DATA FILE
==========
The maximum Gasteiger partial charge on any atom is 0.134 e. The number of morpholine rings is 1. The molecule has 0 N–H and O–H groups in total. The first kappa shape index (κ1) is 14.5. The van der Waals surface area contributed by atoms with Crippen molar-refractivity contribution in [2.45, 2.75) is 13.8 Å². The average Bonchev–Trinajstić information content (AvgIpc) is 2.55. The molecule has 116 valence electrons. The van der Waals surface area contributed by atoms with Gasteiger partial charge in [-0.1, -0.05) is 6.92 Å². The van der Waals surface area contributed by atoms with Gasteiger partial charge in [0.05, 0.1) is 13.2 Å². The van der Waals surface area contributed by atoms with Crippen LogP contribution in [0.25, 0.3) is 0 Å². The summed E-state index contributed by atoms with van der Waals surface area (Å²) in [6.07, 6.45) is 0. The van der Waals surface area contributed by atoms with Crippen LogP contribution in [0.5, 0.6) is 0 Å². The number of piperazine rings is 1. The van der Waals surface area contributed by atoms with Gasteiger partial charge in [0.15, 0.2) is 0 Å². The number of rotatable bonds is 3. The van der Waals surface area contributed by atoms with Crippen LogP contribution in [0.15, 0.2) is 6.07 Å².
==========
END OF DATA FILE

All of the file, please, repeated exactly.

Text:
The maximum Gasteiger partial charge on any atom is 0.134 e. The number of morpholine rings is 1. The molecule has 0 N–H and O–H groups in total. The first kappa shape index (κ1) is 14.5. The van der Waals surface area contributed by atoms with Crippen molar-refractivity contribution in [2.45, 2.75) is 13.8 Å². The average Bonchev–Trinajstić information content (AvgIpc) is 2.55. The molecule has 116 valence electrons. The van der Waals surface area contributed by atoms with Gasteiger partial charge in [-0.1, -0.05) is 6.92 Å². The van der Waals surface area contributed by atoms with Gasteiger partial charge in [0.05, 0.1) is 13.2 Å². The van der Waals surface area contributed by atoms with Crippen LogP contribution in [0.25, 0.3) is 0 Å². The summed E-state index contributed by atoms with van der Waals surface area (Å²) in [6.07, 6.45) is 0. The van der Waals surface area contributed by atoms with Crippen LogP contribution in [0.5, 0.6) is 0 Å². The number of piperazine rings is 1. The van der Waals surface area contributed by atoms with Gasteiger partial charge in [0.15, 0.2) is 0 Å². The number of rotatable bonds is 3. The van der Waals surface area contributed by atoms with Crippen LogP contribution in [0.15, 0.2) is 6.07 Å².